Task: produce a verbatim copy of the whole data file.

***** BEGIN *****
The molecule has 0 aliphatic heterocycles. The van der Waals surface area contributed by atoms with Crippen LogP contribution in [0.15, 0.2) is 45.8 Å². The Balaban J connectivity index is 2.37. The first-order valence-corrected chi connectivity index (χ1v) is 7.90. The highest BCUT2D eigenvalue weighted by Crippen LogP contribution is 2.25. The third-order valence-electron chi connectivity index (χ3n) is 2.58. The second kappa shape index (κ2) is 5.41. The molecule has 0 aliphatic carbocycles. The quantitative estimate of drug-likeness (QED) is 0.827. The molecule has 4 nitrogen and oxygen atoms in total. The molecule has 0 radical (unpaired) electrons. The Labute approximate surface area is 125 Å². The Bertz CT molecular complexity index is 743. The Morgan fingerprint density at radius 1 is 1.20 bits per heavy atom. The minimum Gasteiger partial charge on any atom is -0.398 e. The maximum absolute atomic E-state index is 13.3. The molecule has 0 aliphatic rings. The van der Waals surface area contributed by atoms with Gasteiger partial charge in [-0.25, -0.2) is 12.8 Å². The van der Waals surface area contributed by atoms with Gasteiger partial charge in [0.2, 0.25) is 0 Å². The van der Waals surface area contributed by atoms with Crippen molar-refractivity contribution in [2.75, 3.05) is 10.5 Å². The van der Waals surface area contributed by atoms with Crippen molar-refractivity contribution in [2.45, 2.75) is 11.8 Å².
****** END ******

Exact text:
The molecule has 0 aliphatic heterocycles. The van der Waals surface area contributed by atoms with Crippen LogP contribution in [0.15, 0.2) is 45.8 Å². The Balaban J connectivity index is 2.37. The first-order valence-corrected chi connectivity index (χ1v) is 7.90. The highest BCUT2D eigenvalue weighted by Crippen LogP contribution is 2.25. The third-order valence-electron chi connectivity index (χ3n) is 2.58. The second kappa shape index (κ2) is 5.41. The molecule has 0 aliphatic carbocycles. The quantitative estimate of drug-likeness (QED) is 0.827. The molecule has 4 nitrogen and oxygen atoms in total. The molecule has 0 radical (unpaired) electrons. The Labute approximate surface area is 125 Å². The Bertz CT molecular complexity index is 743. The Morgan fingerprint density at radius 1 is 1.20 bits per heavy atom. The minimum Gasteiger partial charge on any atom is -0.398 e. The maximum absolute atomic E-state index is 13.3. The molecule has 0 aliphatic rings. The van der Waals surface area contributed by atoms with Gasteiger partial charge in [-0.25, -0.2) is 12.8 Å². The van der Waals surface area contributed by atoms with Gasteiger partial charge in [0.2, 0.25) is 0 Å². The van der Waals surface area contributed by atoms with Crippen molar-refractivity contribution in [2.75, 3.05) is 10.5 Å². The van der Waals surface area contributed by atoms with Crippen molar-refractivity contribution in [2.45, 2.75) is 11.8 Å².